When Clay Smith was 20, he and a buddy decided to go for a quick run in Paris while they were there on a college trip. They dropped their bags at the hotel, changed clothes and headed off.
And a half hour later, they realized they were lost.
“We didn’t think to get the name of the hotel. We didn’t know the street on which the hotel was. We didn’t have cell phones then,” he said. “For four hours we were running just a large circle around our hotel again and again and again, and I wondered, ‘Will we make it?’”
Smith, senior pastor of Johnson Ferry Baptist Church in Marietta, Georgia, told the crowd at the Southern Baptist Pastors Conference June 13 that he didn’t ask himself that question again until 2021, and this time it was not as a runner but as a pastor.
“On top of all the complexities of pastoring a church like Johnson Ferry, we faced what you faced,” he said, noting that they worked to navigate well through the COVID-19 pandemic, mask mandates and the death of George Floyd and the racial tension that came to a head across the nation.
Smith said there were “plenty of days when I wondered, ‘Am I going to make it?’ Have you been there?”
He pointed to a Barna study that showed 38% of pastors say they are seriously considering quitting the ministry. It’s tough to follow a ministry call, he said, but he noted that pastors have a great example in the Apostle Paul.
Preaching from Colossians 1:24–29, Smith noted four areas for pastors to evaluate in their own lives as they weigh their doubts about their calling.
In verse 24, Paul wrote from a jail cell, “Now I rejoice in my sufferings for your sake.”
No one enjoys suffering, and neither did Paul, Smith said. “He’s rejoicing in the midst of, over and above the sufferings.”
Pastors may not be experiencing that same level of persecution, but “I think we all sense that our world and our country is shifting,” Smith said. “Here’s my question for you: What’s your attitude about ministry? For Paul, he said, ‘I rejoice.’”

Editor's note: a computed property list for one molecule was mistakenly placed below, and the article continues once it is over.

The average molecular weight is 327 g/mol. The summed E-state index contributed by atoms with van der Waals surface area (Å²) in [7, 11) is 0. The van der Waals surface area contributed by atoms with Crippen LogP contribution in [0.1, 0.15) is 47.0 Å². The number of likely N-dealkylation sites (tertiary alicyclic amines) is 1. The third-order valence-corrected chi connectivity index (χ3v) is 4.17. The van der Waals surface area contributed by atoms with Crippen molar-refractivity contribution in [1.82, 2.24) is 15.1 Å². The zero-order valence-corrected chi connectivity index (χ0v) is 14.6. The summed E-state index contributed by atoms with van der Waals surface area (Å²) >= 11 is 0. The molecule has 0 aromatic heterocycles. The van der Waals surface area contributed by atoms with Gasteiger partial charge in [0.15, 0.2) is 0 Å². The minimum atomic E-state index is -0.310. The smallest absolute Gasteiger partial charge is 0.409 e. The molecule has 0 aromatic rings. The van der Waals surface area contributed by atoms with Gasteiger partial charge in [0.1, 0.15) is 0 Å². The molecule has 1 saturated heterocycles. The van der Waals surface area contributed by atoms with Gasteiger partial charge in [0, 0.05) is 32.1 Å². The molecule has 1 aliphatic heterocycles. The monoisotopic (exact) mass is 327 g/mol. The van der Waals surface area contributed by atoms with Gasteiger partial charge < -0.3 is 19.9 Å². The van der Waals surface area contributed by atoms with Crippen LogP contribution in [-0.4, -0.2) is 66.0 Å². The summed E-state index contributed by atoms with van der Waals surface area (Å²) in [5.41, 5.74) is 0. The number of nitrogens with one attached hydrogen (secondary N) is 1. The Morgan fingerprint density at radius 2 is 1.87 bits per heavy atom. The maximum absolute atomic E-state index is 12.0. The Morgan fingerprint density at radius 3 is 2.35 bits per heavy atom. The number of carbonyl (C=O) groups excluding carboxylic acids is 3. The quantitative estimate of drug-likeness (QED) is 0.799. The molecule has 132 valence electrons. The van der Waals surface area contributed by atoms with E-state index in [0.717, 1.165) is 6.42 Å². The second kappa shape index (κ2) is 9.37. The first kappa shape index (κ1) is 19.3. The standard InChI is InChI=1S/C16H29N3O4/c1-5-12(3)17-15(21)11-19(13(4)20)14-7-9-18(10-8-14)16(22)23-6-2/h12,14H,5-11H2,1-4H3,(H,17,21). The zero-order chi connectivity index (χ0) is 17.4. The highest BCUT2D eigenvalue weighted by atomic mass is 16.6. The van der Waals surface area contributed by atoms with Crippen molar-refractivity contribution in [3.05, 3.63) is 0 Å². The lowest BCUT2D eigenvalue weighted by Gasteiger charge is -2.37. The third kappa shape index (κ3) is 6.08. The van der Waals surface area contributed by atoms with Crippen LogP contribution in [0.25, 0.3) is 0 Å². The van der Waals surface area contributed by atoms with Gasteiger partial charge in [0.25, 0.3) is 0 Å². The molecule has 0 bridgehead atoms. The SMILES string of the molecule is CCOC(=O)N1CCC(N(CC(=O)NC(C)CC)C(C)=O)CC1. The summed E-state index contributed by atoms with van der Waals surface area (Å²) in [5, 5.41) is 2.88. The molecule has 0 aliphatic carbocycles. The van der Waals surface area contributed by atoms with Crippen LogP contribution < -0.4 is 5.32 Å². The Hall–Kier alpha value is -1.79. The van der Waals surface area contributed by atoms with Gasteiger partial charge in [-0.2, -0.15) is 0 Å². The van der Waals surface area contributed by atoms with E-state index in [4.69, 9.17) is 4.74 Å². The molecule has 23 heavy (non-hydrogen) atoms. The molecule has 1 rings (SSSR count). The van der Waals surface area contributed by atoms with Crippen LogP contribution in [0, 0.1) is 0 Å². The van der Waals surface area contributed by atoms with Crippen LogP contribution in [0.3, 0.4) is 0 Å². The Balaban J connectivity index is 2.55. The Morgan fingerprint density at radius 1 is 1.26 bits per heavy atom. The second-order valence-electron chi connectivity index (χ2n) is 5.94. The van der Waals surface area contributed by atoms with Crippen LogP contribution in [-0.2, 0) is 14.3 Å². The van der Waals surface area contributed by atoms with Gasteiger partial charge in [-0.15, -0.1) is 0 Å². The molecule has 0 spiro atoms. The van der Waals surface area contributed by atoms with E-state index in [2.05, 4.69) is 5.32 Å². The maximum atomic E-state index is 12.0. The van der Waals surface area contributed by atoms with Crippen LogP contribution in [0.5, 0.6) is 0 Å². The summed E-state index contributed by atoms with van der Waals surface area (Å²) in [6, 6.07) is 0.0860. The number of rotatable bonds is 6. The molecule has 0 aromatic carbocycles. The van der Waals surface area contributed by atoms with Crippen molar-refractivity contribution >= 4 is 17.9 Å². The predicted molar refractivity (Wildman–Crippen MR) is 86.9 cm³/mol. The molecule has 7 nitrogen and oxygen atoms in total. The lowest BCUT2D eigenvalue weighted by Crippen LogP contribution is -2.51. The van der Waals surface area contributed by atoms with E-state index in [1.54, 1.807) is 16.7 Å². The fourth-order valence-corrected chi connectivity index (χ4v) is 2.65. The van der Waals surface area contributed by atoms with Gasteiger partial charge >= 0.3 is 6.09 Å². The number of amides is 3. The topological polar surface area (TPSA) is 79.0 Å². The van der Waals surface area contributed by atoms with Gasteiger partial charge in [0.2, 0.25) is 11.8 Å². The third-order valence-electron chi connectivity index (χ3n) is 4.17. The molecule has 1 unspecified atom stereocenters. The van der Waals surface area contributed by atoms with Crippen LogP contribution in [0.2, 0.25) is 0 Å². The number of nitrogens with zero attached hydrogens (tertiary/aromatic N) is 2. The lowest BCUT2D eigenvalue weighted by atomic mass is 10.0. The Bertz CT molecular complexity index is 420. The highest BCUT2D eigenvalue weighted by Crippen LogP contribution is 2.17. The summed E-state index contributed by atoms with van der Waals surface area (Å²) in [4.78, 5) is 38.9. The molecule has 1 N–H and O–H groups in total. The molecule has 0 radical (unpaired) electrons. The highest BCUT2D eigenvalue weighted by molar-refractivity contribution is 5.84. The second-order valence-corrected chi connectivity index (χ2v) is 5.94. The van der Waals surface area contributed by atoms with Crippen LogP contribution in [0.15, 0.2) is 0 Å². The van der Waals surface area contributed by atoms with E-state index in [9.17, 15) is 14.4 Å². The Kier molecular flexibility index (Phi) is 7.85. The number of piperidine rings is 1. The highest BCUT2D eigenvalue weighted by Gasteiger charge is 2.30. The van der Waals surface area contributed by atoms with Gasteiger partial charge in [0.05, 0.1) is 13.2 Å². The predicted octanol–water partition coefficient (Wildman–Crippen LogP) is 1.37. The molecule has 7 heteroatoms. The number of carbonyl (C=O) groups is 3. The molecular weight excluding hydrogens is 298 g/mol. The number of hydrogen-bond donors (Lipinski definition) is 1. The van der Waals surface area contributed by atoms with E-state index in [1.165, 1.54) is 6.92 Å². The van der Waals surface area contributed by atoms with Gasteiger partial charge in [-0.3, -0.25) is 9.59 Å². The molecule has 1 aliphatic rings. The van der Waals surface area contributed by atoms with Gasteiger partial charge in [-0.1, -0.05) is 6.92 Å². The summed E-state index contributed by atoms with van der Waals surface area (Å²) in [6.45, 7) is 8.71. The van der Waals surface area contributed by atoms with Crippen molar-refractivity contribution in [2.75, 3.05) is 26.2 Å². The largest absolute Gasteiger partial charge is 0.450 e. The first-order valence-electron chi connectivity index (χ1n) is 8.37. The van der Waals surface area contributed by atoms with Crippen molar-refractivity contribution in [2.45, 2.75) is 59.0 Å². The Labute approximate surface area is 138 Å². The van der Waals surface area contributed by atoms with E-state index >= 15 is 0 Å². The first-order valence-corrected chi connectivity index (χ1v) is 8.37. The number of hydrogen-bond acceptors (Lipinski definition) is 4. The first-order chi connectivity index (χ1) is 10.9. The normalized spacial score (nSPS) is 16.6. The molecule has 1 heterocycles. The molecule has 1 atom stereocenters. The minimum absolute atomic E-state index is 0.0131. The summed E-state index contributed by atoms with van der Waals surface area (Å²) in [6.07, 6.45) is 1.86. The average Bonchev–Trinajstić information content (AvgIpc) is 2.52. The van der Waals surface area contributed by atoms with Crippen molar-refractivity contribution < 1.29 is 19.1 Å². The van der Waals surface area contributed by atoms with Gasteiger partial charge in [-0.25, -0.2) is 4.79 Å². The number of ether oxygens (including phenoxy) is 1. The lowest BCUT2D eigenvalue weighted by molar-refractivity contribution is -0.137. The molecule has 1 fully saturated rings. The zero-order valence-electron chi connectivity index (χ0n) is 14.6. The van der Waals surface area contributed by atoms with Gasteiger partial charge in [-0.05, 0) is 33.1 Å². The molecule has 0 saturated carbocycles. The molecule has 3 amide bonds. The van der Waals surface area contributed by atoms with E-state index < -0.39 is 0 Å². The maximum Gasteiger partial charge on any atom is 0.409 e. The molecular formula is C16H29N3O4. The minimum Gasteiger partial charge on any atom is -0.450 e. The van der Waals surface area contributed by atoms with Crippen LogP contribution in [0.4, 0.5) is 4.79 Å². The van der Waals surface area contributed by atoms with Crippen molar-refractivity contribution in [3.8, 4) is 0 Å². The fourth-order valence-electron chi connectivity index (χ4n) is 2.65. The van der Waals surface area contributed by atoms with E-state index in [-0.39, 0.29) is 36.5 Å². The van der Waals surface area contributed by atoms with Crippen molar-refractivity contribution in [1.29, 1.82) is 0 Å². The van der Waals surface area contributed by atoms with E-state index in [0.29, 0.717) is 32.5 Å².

Smith said he is often reminded of what a blessing it is to be part of God’s work in the world, even if it’s tough.
“We need to be joyful because can you believe God picked you to do this? That we get to do this, to be involved in people’s lives in the critical moments of their lives?”
When Paul said in verse 24 he was “filling up what is lacking in Christ’s afflictions for the sake of His body, that is, the church,” he didn’t mean Christ’s work on the cross wasn’t enough, Smith said. “Jesus’ suffering was propitiation. Paul’s was about propagation. It was about the gospel being spread to all people.”
Smith asked pastors how they view the assignment God has given to them.
“Are you a servant? … If you picked pastoral ministry as a pathway to fame, you are a fool,” he said. “We are shepherds, undershepherds of the flock of God. This is our assignment from God, to be this servant He’s called us to be, and let’s be honest — ministry is tough. It’s hard.”
But that is what it always has been. Paul faced it, and so do pastors today, Smith said.
“Tweetership is not leadership. Leadership is serving. It’s getting in the trenches. Leadership is doing the hard work.”
In verses 25–26, Paul talks about “the word of God fully known, the mystery hidden for ages and generations but now revealed to His saints.”
That mystery, Smith said, is “the beauty, the power, the reign (of Christ). This is what we in ministry are to focus on.”
“We proclaim Him because He is the answer,” he said. “Is that your aim, to lift up the beauty of Jesus and the gospel? … I wonder if I were to listen to the last 10 of your sermons, would Jesus come through as the great love of your life? Are we experiencing as pastors the risen Christ?”
Smith repeated again that there are “a lot of wonderful joys about the pastorate, but it’s also tough.”
Paul said he struggled and agonized over people being presented as mature believers when they meet God.
“You can’t do it in your own power, but you can do it in the power of Jesus,” Smith said. “I pray that we as Southern Baptists would strive in the power of Jesus who works powerfully in us.”
View photos from the 2022 Southern Baptist Convention Pastors Conference here.
For more stories from the 2022 Southern Baptist Convention Annual Meeting, visit thebaptistpaper.org/sbc2022.